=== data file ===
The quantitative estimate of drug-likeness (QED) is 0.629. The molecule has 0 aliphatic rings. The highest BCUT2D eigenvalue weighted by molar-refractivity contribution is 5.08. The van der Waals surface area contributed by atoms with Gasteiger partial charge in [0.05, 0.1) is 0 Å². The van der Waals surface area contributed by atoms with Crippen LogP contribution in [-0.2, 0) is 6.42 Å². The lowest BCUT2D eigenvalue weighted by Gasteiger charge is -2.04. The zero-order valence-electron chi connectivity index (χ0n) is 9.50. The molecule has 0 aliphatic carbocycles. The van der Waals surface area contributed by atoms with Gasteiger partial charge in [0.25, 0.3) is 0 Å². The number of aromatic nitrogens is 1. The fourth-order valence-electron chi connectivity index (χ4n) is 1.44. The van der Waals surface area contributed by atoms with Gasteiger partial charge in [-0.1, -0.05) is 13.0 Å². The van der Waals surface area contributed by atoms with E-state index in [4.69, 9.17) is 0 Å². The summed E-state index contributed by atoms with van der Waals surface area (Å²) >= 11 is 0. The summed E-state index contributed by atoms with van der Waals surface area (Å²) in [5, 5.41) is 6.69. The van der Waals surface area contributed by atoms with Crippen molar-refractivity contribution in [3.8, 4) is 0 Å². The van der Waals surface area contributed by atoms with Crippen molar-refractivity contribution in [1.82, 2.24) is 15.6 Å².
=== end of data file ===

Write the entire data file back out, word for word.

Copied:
The quantitative estimate of drug-likeness (QED) is 0.629. The molecule has 0 aliphatic rings. The highest BCUT2D eigenvalue weighted by molar-refractivity contribution is 5.08. The van der Waals surface area contributed by atoms with Gasteiger partial charge in [0.05, 0.1) is 0 Å². The van der Waals surface area contributed by atoms with Crippen LogP contribution in [-0.2, 0) is 6.42 Å². The lowest BCUT2D eigenvalue weighted by Gasteiger charge is -2.04. The zero-order valence-electron chi connectivity index (χ0n) is 9.50. The molecule has 0 aliphatic carbocycles. The van der Waals surface area contributed by atoms with Gasteiger partial charge in [0.25, 0.3) is 0 Å². The number of aromatic nitrogens is 1. The fourth-order valence-electron chi connectivity index (χ4n) is 1.44. The van der Waals surface area contributed by atoms with Gasteiger partial charge in [-0.1, -0.05) is 13.0 Å². The van der Waals surface area contributed by atoms with E-state index in [4.69, 9.17) is 0 Å². The summed E-state index contributed by atoms with van der Waals surface area (Å²) >= 11 is 0. The summed E-state index contributed by atoms with van der Waals surface area (Å²) in [5, 5.41) is 6.69. The van der Waals surface area contributed by atoms with Crippen molar-refractivity contribution in [3.8, 4) is 0 Å². The van der Waals surface area contributed by atoms with Crippen molar-refractivity contribution in [1.82, 2.24) is 15.6 Å².